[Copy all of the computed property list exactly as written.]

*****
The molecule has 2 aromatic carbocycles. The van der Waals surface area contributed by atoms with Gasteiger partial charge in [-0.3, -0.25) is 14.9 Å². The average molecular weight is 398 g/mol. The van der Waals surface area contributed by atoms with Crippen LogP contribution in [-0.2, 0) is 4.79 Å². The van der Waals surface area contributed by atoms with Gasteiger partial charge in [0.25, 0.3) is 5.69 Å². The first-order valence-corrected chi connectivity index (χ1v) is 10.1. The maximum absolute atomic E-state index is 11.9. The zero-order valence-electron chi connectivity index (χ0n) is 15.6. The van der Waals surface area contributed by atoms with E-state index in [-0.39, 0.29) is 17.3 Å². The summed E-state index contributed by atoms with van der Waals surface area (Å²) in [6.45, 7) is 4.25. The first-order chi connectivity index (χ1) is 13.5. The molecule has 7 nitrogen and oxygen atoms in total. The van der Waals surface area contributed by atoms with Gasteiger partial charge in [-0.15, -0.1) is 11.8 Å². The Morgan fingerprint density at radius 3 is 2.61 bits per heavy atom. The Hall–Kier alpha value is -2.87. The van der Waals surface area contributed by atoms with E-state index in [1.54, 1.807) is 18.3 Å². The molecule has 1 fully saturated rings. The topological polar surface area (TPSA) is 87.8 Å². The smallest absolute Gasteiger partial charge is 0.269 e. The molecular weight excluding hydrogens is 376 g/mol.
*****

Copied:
The molecule has 2 aromatic carbocycles. The van der Waals surface area contributed by atoms with Gasteiger partial charge in [-0.3, -0.25) is 14.9 Å². The average molecular weight is 398 g/mol. The van der Waals surface area contributed by atoms with Crippen LogP contribution in [-0.2, 0) is 4.79 Å². The van der Waals surface area contributed by atoms with Gasteiger partial charge in [0.25, 0.3) is 5.69 Å². The first-order valence-corrected chi connectivity index (χ1v) is 10.1. The maximum absolute atomic E-state index is 11.9. The zero-order valence-electron chi connectivity index (χ0n) is 15.6. The van der Waals surface area contributed by atoms with E-state index in [-0.39, 0.29) is 17.3 Å². The summed E-state index contributed by atoms with van der Waals surface area (Å²) in [6.45, 7) is 4.25. The first-order chi connectivity index (χ1) is 13.5. The molecule has 7 nitrogen and oxygen atoms in total. The van der Waals surface area contributed by atoms with Gasteiger partial charge in [-0.15, -0.1) is 11.8 Å². The Morgan fingerprint density at radius 3 is 2.61 bits per heavy atom. The Hall–Kier alpha value is -2.87. The van der Waals surface area contributed by atoms with E-state index in [1.54, 1.807) is 18.3 Å². The molecule has 1 fully saturated rings. The topological polar surface area (TPSA) is 87.8 Å². The smallest absolute Gasteiger partial charge is 0.269 e. The molecular weight excluding hydrogens is 376 g/mol.